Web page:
TABLE 4______________________________________Cured Polythioether Cleanup:Courtaulds Aerospace PR 1828 B-2Sealant on Aluminum        Sealant Removed                      Time    CleanupSolvent      (wt. %)       (h)     Grade______________________________________N-methyl-2-  99            8       9.9pyrrolidone (NMP)Methylene chloride        42            8       4.2DMSO         14            8       1.4γ-Butyrolactone        13            8       1.3Acetone      9             8       0.9AROMATIC 150 9             8       0.9solventDPMA         7             8       0.7Dibasic esters        7             8       0.7Propylene    5             8       0.5carbonateDPM          4             8       0.4DPTB         1             8       0.1GLIDSOL 180  0             8       0.0solventISOPAR L solvent        0             8       0.0______________________________________ See Example 4 for procedure. DMSO = dimethylsulfoxide; DPMA = dipropylene glycol methyl ether acetate; DPTB = dipropylene glycol tbutyl ether; DPM dipropylene glycol methyl ether. AROMATIC 150 solvent and ISOPAR L solven are products of Exxon Chemical. GLIDSOL 180 solvent is a product of SCMGLIDCO Organics Corp.

              TABLE 5______________________________________Cured Polysulfide Cleanup:Morton THIOKOL 800 Insulating-GlassSealant on Aluminum        Sealant Removed                      Time    CleanupSolvent      (wt. %)       (h)     Grade______________________________________N-methyl-2-  100           20      10.0pyrrolidone (NMP)DMSO         100           20      10.0Butyrolactone        35            20      3.5Acetone      29            20      2.9Dibasic esters        29            20      2.9Methylene chloride        28            20      2.8AROMATIC 150 26            20      2.6solventPropylene    25            20      2.5carbonateDPMA         23            20      2.3DPNB         20            20      2.0DPM          17            20      1.7GLIDSOL 180  13            20      1.3solventISOPAR L solvent        13            20      1.3______________________________________ See Example 5 for procedure. DMSO = dimethylsulfoxide; DPMA = dipropylene glycol methyl ether acetate; DPNB = dipropylene glycol nbutyl ether; DPM dipropylene glycol methyl ether. AROMATIC 150 solvent and ISOPAR L solven are products of Exxon Chemical; GLIDSOL 180 solvent is a product of SCMGLIDCO Organics Corp.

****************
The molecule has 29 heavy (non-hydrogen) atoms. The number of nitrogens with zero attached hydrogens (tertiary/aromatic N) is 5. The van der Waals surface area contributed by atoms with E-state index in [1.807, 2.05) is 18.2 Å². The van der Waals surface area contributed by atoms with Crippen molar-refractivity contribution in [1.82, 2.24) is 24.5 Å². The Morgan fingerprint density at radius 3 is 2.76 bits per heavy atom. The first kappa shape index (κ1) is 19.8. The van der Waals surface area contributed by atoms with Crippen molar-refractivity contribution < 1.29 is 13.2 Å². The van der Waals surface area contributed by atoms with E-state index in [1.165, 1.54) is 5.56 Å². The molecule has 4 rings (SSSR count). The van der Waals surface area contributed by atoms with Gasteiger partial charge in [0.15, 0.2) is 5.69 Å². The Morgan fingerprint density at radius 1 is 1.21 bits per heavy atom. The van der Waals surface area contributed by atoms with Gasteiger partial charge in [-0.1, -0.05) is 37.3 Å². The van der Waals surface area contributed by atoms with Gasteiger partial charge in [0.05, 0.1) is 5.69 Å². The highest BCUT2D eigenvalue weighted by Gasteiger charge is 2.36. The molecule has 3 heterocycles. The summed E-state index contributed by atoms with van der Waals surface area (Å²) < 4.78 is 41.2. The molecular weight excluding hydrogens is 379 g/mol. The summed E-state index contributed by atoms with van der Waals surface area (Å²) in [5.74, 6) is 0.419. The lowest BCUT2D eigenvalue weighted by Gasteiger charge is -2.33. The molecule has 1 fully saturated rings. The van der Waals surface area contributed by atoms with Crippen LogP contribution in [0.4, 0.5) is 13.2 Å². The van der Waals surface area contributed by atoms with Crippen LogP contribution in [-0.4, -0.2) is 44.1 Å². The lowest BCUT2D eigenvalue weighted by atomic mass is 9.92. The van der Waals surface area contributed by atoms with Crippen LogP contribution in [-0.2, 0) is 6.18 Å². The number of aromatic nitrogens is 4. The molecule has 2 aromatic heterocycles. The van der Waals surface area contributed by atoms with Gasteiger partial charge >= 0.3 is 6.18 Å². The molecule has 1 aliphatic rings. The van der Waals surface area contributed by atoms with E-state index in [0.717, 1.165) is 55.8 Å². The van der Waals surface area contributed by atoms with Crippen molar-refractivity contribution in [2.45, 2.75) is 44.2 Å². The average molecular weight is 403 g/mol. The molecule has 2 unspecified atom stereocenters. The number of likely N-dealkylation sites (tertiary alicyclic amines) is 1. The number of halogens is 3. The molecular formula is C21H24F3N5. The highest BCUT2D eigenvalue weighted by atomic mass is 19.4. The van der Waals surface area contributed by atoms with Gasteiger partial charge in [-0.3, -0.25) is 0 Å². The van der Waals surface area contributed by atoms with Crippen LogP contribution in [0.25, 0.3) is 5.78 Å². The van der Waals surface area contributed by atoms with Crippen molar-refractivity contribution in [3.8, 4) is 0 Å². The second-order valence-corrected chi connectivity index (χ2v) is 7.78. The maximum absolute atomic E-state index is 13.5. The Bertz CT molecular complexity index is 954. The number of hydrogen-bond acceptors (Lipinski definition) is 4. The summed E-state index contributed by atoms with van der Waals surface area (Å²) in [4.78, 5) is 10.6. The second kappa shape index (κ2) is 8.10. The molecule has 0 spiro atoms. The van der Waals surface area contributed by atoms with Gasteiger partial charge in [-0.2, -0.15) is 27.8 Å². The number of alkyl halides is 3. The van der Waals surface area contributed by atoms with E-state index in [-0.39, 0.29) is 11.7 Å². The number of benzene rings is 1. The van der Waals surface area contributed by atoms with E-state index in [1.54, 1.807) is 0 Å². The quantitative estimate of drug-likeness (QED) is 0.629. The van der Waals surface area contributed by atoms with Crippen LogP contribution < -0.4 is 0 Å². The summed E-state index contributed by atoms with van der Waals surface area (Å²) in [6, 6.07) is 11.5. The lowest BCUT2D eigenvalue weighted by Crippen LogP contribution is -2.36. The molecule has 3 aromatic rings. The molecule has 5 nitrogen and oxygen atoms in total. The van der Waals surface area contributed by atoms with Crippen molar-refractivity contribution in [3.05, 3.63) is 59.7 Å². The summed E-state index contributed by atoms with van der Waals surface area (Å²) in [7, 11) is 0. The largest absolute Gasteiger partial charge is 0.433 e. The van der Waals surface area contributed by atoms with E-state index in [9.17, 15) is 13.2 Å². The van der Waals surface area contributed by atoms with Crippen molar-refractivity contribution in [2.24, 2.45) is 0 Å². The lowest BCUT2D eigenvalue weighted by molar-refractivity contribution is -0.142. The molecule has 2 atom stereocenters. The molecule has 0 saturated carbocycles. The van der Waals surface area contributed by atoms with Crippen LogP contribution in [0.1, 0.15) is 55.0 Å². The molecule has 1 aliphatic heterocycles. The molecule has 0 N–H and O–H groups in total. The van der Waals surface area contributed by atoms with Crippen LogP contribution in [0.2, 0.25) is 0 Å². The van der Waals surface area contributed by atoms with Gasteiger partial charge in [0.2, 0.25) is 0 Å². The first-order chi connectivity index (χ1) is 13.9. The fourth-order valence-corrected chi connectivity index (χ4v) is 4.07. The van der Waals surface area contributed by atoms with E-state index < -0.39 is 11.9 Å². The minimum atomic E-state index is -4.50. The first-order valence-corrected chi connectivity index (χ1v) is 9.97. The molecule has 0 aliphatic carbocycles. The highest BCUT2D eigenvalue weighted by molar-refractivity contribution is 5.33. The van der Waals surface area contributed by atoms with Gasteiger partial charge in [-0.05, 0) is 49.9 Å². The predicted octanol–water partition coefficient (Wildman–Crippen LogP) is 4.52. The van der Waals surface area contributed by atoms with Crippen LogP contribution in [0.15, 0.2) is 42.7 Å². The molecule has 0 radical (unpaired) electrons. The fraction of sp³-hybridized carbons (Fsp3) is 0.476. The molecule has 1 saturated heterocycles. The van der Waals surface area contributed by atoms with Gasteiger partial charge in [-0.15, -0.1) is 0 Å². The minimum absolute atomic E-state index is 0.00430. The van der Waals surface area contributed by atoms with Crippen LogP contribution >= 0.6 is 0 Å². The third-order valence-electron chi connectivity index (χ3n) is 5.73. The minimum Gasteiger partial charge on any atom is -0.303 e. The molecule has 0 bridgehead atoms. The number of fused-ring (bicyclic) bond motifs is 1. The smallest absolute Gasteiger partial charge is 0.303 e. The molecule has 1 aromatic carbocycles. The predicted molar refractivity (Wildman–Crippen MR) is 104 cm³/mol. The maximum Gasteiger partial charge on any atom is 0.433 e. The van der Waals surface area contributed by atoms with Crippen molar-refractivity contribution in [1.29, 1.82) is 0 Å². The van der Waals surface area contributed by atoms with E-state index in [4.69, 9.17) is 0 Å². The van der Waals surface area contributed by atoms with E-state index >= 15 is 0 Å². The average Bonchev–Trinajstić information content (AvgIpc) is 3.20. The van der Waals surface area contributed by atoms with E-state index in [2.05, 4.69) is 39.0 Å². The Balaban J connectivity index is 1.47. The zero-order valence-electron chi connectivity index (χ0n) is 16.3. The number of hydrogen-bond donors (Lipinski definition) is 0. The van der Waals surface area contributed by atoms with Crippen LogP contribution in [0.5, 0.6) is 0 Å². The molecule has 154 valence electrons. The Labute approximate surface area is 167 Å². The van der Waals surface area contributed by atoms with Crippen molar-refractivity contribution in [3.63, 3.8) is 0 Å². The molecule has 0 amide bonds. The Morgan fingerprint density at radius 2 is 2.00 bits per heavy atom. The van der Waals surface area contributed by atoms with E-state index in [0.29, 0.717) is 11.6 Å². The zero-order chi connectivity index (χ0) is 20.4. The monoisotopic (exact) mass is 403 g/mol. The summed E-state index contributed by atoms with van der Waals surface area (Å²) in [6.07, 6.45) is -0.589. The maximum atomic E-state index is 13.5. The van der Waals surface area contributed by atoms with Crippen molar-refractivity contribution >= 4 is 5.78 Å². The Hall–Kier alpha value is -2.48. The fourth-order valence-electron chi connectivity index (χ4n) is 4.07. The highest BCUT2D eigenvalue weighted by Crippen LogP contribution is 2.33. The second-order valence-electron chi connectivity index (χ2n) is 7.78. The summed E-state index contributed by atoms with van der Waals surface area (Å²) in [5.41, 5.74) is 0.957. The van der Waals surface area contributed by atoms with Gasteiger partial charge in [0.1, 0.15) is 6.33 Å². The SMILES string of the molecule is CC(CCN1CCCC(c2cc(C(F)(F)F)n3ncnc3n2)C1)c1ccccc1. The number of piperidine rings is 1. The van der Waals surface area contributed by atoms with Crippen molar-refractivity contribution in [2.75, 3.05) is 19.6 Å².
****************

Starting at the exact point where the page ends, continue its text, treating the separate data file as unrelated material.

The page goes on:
The preceding examples are meant only as illustrations. The following claims define the scope of the invention.

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Reference
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Referenced by
Citing PatentFiling datePublication dateApplicantTitle
US5767048 *May 28, 1997Jun 16, 1998Kurita Water Industries Ltd.Dipping printed circuit board into halogen-free solvent mixture containing hydrocarbon and a metal complexing pyrrolidone, phosphine oxide or sulfoxide compound to dissolve adhered solder flux
US7008458Jan 6, 2004Mar 7, 2006Hayday William Adipropylene glycol mono-tert-butyl ether, a second glycol ether or cyclic siloxanes, and minimal water; solvent substitute for perchloroethylene; dye solvent; shrinkage inhibition; colorfastness; high flashpoint; nontoxic; pollution control
US7271140 *Sep 8, 2004Sep 18, 2007Harris Research, Inc.Composition for removing stains from textiles
US7404224Jul 18, 2007Jul 29, 2008Durrant Edward EApplying composition of N-methyl pyrrolidinone and 3-pentanol, dipropylene glycol monomethyl ether, propylene glycol n-propyl ether, or diethylene glycol monobutyl ether; removing composition with vacuum
US7767637May 16, 2007Aug 3, 2010Babcock & Wilcox Technical Services Y-12, LlcSolvent for urethane adhesives and coatings and method of use
EP1294841A1 *Jun 6, 2001Mar 26, 2003Rynex Holdings, Ltd.Biodegradable ether dry cleaning solvent
Classifications
U.S. Classification528/373, 427/352, 427/340, 427/353, 422/901, 528/387, 528/374, 252/364, 427/343, 427/341, 528/381
International ClassificationC09D9/00
Cooperative ClassificationY10S422/901, C09D9/005
European ClassificationC09D9/00B
Legal Events
DateCodeEventDescription
Nov 30, 2004FPExpired due to failure to pay maintenance fee
Effective date: 20041001
Oct 1, 2004LAPSLapse for failure to pay maintenance fees
Apr 21, 2004REMIMaintenance fee reminder mailed
Mar 31, 2000FPAYFee payment
Year of fee payment: 4
Sep 16, 1994ASAssignment
Owner name: ARCO CHEMICAL TECHNOLOGY, L.P., DELAWARE
Free format text: ASSIGNMENT OF ASSIGNORS INTEREST;ASSIGNOR:POURREAU, DANIEL B.;REEL/FRAME:007142/0721
Effective date: 19940831